St. Patrick's Day brings to mind shamrocks and pinches. Some St. Patrick's Day traditions are based deeply in Irish lore. Others were created along the way to the St. Patrick's celebrations around the world. Originally, this day was solely a religious day in Ireland in honor of St. Patrick. In the 1970s, Ireland decided to apply some secular symbols and celebrations, adding them to the religious side of St. Patrick's Day, to boost tourism.
According to History.com, the real St. Patrick was born in Great Britain. He was kidnapped and taken to Ireland as a teenager by Irish raiders. He worked enslaved as a shepherd for six years before escaping back to Britain. There, he later experienced a religious dream telling him to go back to Ireland to teach the Christian faith. He returned after first finishing 15 years in religious training. The original St. Patrick's Day was a religious day in Ireland to honor him for bringing Christianity to the country. March 17 was chosen, because it is the date of St. Patrick's death in the fifth century and a religious feast day.
The first St. Patrick's Day parade took place in New York City in 1762 on March 17. That first parade has grown to become the biggest St. Patrick's Day parade in the United States. Three million people gather to watch the 150,000 people and floats that form the parade. The parade route is a mile and a half long, with the last participants reaching the end five hours later.
Wearing green on St. Patrick's Day and being pinched if you don't is not an Irish tradition. Surprisingly, green is considered an unlucky color in Ireland and is associated with a green flag in use when Ireland was not free. The Irish use blue instead and have what they call "St. Patrick's Blue" in their flag and in military uniforms. According to the American Greetings Company, the custom of wearing green originated in the United States, as did the custom of being pinched. The latter was started by children who used the made-up rule to pinch classmates. Still, even though not specifically Irish, the color green for St. Patrick's Day is one observed worldwide. The city of Chicago, Illinois, even dyes its river green on St. Patrick's Day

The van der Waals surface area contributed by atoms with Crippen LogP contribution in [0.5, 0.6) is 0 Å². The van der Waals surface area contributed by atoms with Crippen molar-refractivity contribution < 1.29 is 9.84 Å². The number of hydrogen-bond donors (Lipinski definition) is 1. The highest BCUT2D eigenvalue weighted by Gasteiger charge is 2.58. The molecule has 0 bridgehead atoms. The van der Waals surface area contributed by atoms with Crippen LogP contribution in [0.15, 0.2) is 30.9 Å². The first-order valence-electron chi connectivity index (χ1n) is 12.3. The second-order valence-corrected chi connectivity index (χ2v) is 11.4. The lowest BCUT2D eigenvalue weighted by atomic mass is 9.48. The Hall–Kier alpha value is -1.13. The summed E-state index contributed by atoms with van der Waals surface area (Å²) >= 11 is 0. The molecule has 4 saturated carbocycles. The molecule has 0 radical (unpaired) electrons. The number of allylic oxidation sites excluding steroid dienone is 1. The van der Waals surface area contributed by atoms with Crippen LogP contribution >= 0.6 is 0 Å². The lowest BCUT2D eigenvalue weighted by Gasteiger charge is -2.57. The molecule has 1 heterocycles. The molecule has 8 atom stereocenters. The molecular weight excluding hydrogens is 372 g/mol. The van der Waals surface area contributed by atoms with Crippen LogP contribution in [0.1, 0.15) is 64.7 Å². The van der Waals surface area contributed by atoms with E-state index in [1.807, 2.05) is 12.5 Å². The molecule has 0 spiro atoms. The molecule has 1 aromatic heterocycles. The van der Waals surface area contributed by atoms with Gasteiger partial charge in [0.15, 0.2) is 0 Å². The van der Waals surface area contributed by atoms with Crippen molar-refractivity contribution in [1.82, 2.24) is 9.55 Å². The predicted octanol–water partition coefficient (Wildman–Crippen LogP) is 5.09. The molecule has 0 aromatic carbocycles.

A common myth associated with St. Patrick's Day is the driving out of the snakes of Ireland. The legend is that St. Patrick drove the snakes into the sea. In reality, Ireland never had any snakes. History.com explains that the story is based on the fact that St. Patrick banished pagan beliefs to convert the country to Christianity. The snakes were the pagans, but in passing the story down, the meaning was accidentally changed to real snakes. That is why you see snakes in the celebrations even though it is a myth. Another myth is that St. Patrick's birth name was Patrick. His birth name was Maewyn Succat. His name was later changed to Patricius, or Patrick, by the church.
The shamrock was a sacred plant in ancient Ireland, because it was a symbol of rebirth. During Ireland's struggle for freedom from the English, the Celts wore the shamrock in a silent protest. From there, as knowledge of the shamrock grew, it eventually because a symbol of Ireland itself. Leprechauns, another popular symbol on St. Patrick's Day, was based on an Irish belief in "lobaircin," small people they believed were magical. It was never part of St. Patrick's Day. However, in the United States, Disney released a movie called "Darby O'Gill & the Little People." This type of leprechaun was lovable, so American people took him to heart, eventually adding him to St. Patrick's Day celebrations.